Guerrilla Statesmanship: Constitutionalizing an Ethic of Dissent.
Newswander, Chad B.
Published: January-February 2015
Public Administration Review
Vol. 75, No. 1 , p. 126-134
American Society for Public Administration (ASPA)
1730 Rhode Island Ave. NW Suite 500
Washington, DC 20036
According to judicial precedents, administrators informed by their expertise can speak on issues of public concern under First Amendment protections. In one sense, they could dissent by working against their employers in an attempt to direct issues of public concern through an educational function. The power to act like a statesman in raising such issues allows administrators to lead from behind and in front, as long as certain judicial thresholds are met. However, the U.S. Supreme Court recently moved to tighten the scope of such activity. This article assesses how an ethic of dissent has been translated into a constitutional perspective that at first was moderately constrained and later became very restricted. While the move to limit an ethic of dissent provides necessary constraints, it also may have weakened administrators’ ability to perform necessary statesmanship acts rooted in guerrilla government to achieve the common good. (Author abstract)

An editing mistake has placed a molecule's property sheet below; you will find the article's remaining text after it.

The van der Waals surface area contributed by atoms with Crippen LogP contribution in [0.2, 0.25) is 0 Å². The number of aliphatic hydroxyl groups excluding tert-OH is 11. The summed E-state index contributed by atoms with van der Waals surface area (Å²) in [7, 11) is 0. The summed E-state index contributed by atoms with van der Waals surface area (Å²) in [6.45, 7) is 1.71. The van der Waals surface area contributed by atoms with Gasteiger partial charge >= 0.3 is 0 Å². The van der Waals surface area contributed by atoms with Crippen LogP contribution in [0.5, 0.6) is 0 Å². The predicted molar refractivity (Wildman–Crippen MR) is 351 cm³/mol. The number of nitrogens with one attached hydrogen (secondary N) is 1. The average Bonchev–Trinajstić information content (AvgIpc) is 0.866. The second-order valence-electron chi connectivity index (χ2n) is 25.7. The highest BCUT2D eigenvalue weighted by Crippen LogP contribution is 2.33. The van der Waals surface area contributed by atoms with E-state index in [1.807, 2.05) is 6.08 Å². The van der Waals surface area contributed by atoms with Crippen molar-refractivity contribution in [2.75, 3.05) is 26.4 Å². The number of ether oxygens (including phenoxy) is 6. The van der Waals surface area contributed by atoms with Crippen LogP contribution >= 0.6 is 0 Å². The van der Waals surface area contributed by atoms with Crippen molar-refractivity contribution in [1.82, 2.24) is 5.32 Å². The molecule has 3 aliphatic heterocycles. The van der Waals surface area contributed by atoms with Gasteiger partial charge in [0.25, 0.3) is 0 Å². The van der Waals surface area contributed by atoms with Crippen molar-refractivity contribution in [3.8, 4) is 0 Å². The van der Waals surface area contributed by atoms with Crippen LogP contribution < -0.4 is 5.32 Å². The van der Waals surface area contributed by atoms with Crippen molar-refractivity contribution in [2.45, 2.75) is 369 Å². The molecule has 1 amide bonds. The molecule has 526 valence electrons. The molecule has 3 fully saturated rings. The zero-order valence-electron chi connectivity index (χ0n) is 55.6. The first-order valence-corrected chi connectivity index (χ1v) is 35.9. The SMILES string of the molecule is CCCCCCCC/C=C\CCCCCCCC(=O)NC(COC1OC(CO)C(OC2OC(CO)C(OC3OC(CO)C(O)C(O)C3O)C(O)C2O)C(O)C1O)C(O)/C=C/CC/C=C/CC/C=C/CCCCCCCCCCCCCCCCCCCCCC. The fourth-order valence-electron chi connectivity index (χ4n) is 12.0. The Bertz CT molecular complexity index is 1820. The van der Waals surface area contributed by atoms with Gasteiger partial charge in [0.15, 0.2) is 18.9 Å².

public agencies; program implementation; program administration; ethics; civil rights; public awareness; communication techniques